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A knife edge crank is one that has been modified to have sharp edges near where the crank connects to the con-rods. It allows the the crank to "cut" through the oil with less friction than if the sides are blunt. Of course a better way is to have a dry sump so there are no losses at all due to the crank in the oil.
 

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Knife-edging the crank reduces rotating mass, allowing for a faster revving, higher rpm engine. The thinner counterweights also cut parasitic power losses normally encountered when rotating through splashing oil in the oil pan.

Jeff
 

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Oil pan environment...

Inside an oil pan at speed it's HELL. Oil is all over the place as vapor, droplets, and on some motors as a thick rope that drags on the crank spinning off the throws. Knife edging puts a bit of an aerodynamic contour to the crank (as I understand it) so that it will cut through the thick atmosphere inside the pan. Polishing up the crank will also remove many potential stress risers and allow oil to free itself most easily. Reshaping the crank in this manner will effect balance but if you're at this point you're going to have things balanced anyway so no biggie so long as strength isn't compromised. Crank scrapers, baffles, anything that can be done to keep the oil where it belongs out of the crank's way will all help.

I'm not sure that knife edging by itself will get you much horsepower but once you get to a certain point with any engine every little bit helps! If you're to the point of having everything torn apart this, like replacing rods with stronger pieces, is one of the things to consider NOW as opposed to after putting it back together and iwshing you had dome something or other that you skipped.

Hrm, any aftermarket oil pans for the Supra or has the stock pan got very good oil control from the factory? Not ever heard of one losing oil pressure on the skidpad or anything...
 

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This is a knife-edge crank. It's from my 7M though.


Remember to have it fully rebalanced when you put it back in the car. And I must admit, it spins like hell. It doesn't make the whole assembly stronger obviously, but most cranks are strong enough. Expect to invest quite some money btw, think of 800 USD for the crank job.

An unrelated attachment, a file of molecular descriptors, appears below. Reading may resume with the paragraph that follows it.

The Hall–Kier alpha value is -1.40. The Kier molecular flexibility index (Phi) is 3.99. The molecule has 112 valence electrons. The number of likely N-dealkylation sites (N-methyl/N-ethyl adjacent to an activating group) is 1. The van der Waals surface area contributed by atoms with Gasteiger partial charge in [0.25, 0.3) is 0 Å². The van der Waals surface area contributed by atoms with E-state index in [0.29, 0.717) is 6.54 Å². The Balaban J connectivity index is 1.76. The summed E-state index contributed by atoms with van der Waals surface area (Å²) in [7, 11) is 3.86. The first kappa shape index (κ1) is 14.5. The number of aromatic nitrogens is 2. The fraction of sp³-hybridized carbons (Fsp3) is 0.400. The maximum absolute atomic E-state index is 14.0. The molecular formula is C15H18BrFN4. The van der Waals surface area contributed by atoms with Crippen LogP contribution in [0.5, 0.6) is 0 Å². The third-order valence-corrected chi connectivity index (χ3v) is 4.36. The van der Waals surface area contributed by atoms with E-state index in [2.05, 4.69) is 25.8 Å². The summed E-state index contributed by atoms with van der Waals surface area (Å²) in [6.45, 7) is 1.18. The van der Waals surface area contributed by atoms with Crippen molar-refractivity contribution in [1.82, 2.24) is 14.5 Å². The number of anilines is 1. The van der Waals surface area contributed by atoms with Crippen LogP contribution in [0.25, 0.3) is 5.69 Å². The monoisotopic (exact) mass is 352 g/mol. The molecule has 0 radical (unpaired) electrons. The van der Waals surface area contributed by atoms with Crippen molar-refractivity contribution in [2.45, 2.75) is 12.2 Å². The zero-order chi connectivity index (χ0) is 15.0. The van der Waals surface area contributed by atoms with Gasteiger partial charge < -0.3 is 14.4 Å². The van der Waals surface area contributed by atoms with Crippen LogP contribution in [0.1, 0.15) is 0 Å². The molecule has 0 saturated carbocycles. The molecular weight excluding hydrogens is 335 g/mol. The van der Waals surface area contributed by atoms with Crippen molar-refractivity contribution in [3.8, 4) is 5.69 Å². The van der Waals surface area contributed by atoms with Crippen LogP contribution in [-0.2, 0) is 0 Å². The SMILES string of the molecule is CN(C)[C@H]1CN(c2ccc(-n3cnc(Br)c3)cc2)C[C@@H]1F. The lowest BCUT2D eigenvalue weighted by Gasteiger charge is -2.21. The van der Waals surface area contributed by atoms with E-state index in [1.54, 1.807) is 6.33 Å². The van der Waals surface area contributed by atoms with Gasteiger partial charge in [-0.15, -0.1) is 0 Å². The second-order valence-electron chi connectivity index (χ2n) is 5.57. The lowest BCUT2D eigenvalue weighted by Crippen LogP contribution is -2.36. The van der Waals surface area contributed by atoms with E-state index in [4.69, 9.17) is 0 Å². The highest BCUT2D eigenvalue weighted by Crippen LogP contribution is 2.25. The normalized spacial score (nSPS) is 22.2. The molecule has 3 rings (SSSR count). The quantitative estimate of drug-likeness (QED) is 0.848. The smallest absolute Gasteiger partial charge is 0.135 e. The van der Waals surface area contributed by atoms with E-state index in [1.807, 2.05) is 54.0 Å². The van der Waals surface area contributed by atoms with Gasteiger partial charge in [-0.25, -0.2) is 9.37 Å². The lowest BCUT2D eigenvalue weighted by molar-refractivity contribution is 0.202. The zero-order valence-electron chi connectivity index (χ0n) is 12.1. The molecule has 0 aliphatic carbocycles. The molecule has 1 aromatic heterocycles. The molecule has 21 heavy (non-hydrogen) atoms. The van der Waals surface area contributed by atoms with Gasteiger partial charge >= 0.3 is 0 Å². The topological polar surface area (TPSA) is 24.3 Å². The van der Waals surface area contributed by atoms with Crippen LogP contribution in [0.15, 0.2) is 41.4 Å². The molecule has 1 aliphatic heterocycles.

G

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I would think with a knife-edge crank, you'll gain maybe 5-10 hp and a quicker rev (which is nice to have for turbo), but the process removes some of the strength around the rod connector. For a turbo car, I'd rather have a stronger crank and be able to run higher boost, than a quicker rev and the possibility of a crank failure.

If you do get it knife-edged, I'd get it shotpeened and polished to re-strengthen it (which means more money) and then completely balanced.
 

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Rod connector?! Umm, it's the counterweights that are knife edged - nothing else shoudl be getting material removed unless you polish up everything else which takes little metal and removes stress risers...
 
G

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I believe most stock cranks are "flat ended" all around (no knife edge). That means if you want a true knife-edge, you'll have to shave both ends. If you look at the picture of the crank above, you'll see what I mean. The rod connector side is also knifed. Besides, why would you want to knife-edge only one half the rotating mass? You'll only be helping half the rotation cut through the oil, as well as messing up the balance. If the rod connector side was already knifed, then you'll be starting with a weak crank for a turbo car.
 

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Ah okay

I though tyou meant someone was messing with the rod journals I now see what you mean. I'm also not sure that rounding off those edges loses strength from the crank. I would think that the rod is trying to pull the journal or stretch the crank - I'm not sure that the metal we're talking about has much effect. Any engine builders around to answer?
 
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